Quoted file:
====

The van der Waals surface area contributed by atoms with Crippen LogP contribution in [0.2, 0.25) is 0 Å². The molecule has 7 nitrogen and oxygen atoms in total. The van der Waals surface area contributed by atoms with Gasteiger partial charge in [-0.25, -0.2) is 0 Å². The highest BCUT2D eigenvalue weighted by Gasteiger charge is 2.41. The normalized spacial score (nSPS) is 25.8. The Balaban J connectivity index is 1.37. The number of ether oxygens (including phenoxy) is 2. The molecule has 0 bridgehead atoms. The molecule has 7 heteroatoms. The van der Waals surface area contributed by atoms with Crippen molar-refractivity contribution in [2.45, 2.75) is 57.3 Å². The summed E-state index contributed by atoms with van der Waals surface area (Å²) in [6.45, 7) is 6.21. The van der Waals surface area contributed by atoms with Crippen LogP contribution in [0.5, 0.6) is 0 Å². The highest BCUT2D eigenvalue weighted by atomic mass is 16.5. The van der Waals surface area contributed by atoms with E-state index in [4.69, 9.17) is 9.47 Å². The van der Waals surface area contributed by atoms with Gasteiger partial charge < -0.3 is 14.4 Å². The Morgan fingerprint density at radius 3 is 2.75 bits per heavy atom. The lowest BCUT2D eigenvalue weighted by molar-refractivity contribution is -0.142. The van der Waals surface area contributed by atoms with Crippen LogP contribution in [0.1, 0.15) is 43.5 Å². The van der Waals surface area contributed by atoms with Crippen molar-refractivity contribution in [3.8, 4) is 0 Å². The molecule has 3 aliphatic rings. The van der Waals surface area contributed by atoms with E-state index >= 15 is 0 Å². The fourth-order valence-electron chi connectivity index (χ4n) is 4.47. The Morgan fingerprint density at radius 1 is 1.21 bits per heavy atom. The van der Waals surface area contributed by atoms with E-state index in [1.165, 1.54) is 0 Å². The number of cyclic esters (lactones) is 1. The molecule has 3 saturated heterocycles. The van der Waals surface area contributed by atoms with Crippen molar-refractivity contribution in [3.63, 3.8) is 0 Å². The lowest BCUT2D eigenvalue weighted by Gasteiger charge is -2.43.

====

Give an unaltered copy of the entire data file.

The van der Waals surface area contributed by atoms with Crippen LogP contribution in [0.2, 0.25) is 0 Å². The molecule has 7 nitrogen and oxygen atoms in total. The van der Waals surface area contributed by atoms with Gasteiger partial charge in [-0.25, -0.2) is 0 Å². The highest BCUT2D eigenvalue weighted by Gasteiger charge is 2.41. The normalized spacial score (nSPS) is 25.8. The Balaban J connectivity index is 1.37. The number of ether oxygens (including phenoxy) is 2. The molecule has 0 bridgehead atoms. The molecule has 7 heteroatoms. The van der Waals surface area contributed by atoms with Crippen molar-refractivity contribution in [2.45, 2.75) is 57.3 Å². The summed E-state index contributed by atoms with van der Waals surface area (Å²) in [6.45, 7) is 6.21. The van der Waals surface area contributed by atoms with Crippen LogP contribution in [0.5, 0.6) is 0 Å². The highest BCUT2D eigenvalue weighted by atomic mass is 16.5. The van der Waals surface area contributed by atoms with E-state index in [4.69, 9.17) is 9.47 Å². The van der Waals surface area contributed by atoms with Gasteiger partial charge < -0.3 is 14.4 Å². The Morgan fingerprint density at radius 3 is 2.75 bits per heavy atom. The lowest BCUT2D eigenvalue weighted by molar-refractivity contribution is -0.142. The van der Waals surface area contributed by atoms with Crippen LogP contribution in [0.1, 0.15) is 43.5 Å². The van der Waals surface area contributed by atoms with Crippen molar-refractivity contribution in [3.8, 4) is 0 Å². The molecule has 3 aliphatic rings. The van der Waals surface area contributed by atoms with E-state index >= 15 is 0 Å². The fourth-order valence-electron chi connectivity index (χ4n) is 4.47. The Morgan fingerprint density at radius 1 is 1.21 bits per heavy atom. The van der Waals surface area contributed by atoms with E-state index in [1.165, 1.54) is 0 Å². The number of cyclic esters (lactones) is 1. The molecule has 3 saturated heterocycles. The van der Waals surface area contributed by atoms with Crippen molar-refractivity contribution in [3.63, 3.8) is 0 Å². The lowest BCUT2D eigenvalue weighted by Gasteiger charge is -2.43.